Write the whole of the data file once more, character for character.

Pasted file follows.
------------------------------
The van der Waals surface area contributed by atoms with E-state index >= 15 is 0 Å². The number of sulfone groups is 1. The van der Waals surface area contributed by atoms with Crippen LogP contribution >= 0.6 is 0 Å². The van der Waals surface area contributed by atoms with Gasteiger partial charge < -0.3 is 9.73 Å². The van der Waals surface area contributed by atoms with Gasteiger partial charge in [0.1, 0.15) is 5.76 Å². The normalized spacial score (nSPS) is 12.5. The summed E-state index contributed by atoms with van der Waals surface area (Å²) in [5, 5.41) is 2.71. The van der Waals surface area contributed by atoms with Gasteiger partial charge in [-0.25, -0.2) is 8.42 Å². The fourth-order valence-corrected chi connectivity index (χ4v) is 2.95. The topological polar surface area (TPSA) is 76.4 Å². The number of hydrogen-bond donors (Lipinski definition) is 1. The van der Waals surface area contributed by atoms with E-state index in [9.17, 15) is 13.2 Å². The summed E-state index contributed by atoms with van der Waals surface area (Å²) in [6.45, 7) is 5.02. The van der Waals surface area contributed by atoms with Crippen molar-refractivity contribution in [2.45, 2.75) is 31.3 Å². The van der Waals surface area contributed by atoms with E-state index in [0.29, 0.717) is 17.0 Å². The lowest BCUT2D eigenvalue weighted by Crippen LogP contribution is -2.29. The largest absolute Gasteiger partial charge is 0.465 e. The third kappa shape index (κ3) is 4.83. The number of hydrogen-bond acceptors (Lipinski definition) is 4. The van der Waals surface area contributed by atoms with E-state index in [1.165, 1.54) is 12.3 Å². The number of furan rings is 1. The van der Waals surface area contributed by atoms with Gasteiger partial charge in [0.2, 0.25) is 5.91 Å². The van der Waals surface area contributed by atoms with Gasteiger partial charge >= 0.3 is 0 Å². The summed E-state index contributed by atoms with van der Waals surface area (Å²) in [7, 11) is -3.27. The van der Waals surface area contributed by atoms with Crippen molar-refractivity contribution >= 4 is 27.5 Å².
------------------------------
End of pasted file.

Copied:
The van der Waals surface area contributed by atoms with E-state index >= 15 is 0 Å². The number of sulfone groups is 1. The van der Waals surface area contributed by atoms with Crippen LogP contribution >= 0.6 is 0 Å². The van der Waals surface area contributed by atoms with Gasteiger partial charge < -0.3 is 9.73 Å². The van der Waals surface area contributed by atoms with Gasteiger partial charge in [0.1, 0.15) is 5.76 Å². The normalized spacial score (nSPS) is 12.5. The summed E-state index contributed by atoms with van der Waals surface area (Å²) in [5, 5.41) is 2.71. The van der Waals surface area contributed by atoms with Gasteiger partial charge in [-0.25, -0.2) is 8.42 Å². The fourth-order valence-corrected chi connectivity index (χ4v) is 2.95. The topological polar surface area (TPSA) is 76.4 Å². The number of hydrogen-bond donors (Lipinski definition) is 1. The van der Waals surface area contributed by atoms with E-state index in [9.17, 15) is 13.2 Å². The summed E-state index contributed by atoms with van der Waals surface area (Å²) in [6.45, 7) is 5.02. The van der Waals surface area contributed by atoms with Crippen molar-refractivity contribution in [2.45, 2.75) is 31.3 Å². The van der Waals surface area contributed by atoms with E-state index in [0.29, 0.717) is 17.0 Å². The lowest BCUT2D eigenvalue weighted by Crippen LogP contribution is -2.29. The largest absolute Gasteiger partial charge is 0.465 e. The third kappa shape index (κ3) is 4.83. The number of hydrogen-bond acceptors (Lipinski definition) is 4. The van der Waals surface area contributed by atoms with E-state index in [1.165, 1.54) is 12.3 Å². The number of furan rings is 1. The van der Waals surface area contributed by atoms with Gasteiger partial charge in [0.2, 0.25) is 5.91 Å². The van der Waals surface area contributed by atoms with Gasteiger partial charge >= 0.3 is 0 Å². The summed E-state index contributed by atoms with van der Waals surface area (Å²) in [7, 11) is -3.27. The van der Waals surface area contributed by atoms with Crippen molar-refractivity contribution >= 4 is 27.5 Å².